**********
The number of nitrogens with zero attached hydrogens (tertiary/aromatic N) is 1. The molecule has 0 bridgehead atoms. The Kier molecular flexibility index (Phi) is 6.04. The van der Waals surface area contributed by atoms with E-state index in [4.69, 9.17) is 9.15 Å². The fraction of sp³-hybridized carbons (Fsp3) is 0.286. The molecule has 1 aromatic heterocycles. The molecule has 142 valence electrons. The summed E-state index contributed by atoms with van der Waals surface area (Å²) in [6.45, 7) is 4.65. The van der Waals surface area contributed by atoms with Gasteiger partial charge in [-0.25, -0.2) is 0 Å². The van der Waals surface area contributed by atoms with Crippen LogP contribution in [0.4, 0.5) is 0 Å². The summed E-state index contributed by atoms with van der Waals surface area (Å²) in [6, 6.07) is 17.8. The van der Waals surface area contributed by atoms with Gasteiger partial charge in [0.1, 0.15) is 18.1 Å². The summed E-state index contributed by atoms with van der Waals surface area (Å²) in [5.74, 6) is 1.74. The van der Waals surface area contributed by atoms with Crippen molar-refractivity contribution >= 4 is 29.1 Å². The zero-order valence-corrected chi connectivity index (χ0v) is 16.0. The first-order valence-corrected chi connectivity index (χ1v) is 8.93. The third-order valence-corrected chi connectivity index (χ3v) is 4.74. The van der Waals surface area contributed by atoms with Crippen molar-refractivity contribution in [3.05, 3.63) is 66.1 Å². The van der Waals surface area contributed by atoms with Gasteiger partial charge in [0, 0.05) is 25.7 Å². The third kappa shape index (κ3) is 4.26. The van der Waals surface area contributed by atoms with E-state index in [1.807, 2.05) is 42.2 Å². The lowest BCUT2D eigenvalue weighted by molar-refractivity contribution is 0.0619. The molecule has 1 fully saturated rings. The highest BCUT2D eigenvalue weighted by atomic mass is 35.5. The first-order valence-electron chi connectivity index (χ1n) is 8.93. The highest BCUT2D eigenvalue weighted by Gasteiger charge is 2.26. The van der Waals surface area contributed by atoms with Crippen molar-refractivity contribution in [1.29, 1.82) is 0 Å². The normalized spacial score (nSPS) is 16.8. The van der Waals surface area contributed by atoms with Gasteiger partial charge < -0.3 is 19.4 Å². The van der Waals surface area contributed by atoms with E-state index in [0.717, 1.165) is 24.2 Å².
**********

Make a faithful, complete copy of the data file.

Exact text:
The number of nitrogens with zero attached hydrogens (tertiary/aromatic N) is 1. The molecule has 0 bridgehead atoms. The Kier molecular flexibility index (Phi) is 6.04. The van der Waals surface area contributed by atoms with E-state index in [4.69, 9.17) is 9.15 Å². The fraction of sp³-hybridized carbons (Fsp3) is 0.286. The molecule has 1 aromatic heterocycles. The molecule has 142 valence electrons. The summed E-state index contributed by atoms with van der Waals surface area (Å²) in [6.45, 7) is 4.65. The van der Waals surface area contributed by atoms with Gasteiger partial charge in [-0.25, -0.2) is 0 Å². The van der Waals surface area contributed by atoms with Crippen LogP contribution in [0.4, 0.5) is 0 Å². The summed E-state index contributed by atoms with van der Waals surface area (Å²) in [6, 6.07) is 17.8. The van der Waals surface area contributed by atoms with Gasteiger partial charge in [0.1, 0.15) is 18.1 Å². The summed E-state index contributed by atoms with van der Waals surface area (Å²) in [5.74, 6) is 1.74. The van der Waals surface area contributed by atoms with Crippen molar-refractivity contribution >= 4 is 29.1 Å². The zero-order valence-corrected chi connectivity index (χ0v) is 16.0. The first-order valence-corrected chi connectivity index (χ1v) is 8.93. The third-order valence-corrected chi connectivity index (χ3v) is 4.74. The van der Waals surface area contributed by atoms with Crippen molar-refractivity contribution in [3.05, 3.63) is 66.1 Å². The van der Waals surface area contributed by atoms with Gasteiger partial charge in [0, 0.05) is 25.7 Å². The third kappa shape index (κ3) is 4.26. The van der Waals surface area contributed by atoms with E-state index in [1.807, 2.05) is 42.2 Å². The lowest BCUT2D eigenvalue weighted by molar-refractivity contribution is 0.0619. The molecule has 1 fully saturated rings. The highest BCUT2D eigenvalue weighted by atomic mass is 35.5. The first-order valence-electron chi connectivity index (χ1n) is 8.93. The highest BCUT2D eigenvalue weighted by Gasteiger charge is 2.26. The van der Waals surface area contributed by atoms with Crippen molar-refractivity contribution in [1.29, 1.82) is 0 Å². The normalized spacial score (nSPS) is 16.8. The van der Waals surface area contributed by atoms with Gasteiger partial charge < -0.3 is 19.4 Å². The van der Waals surface area contributed by atoms with E-state index in [0.717, 1.165) is 24.2 Å².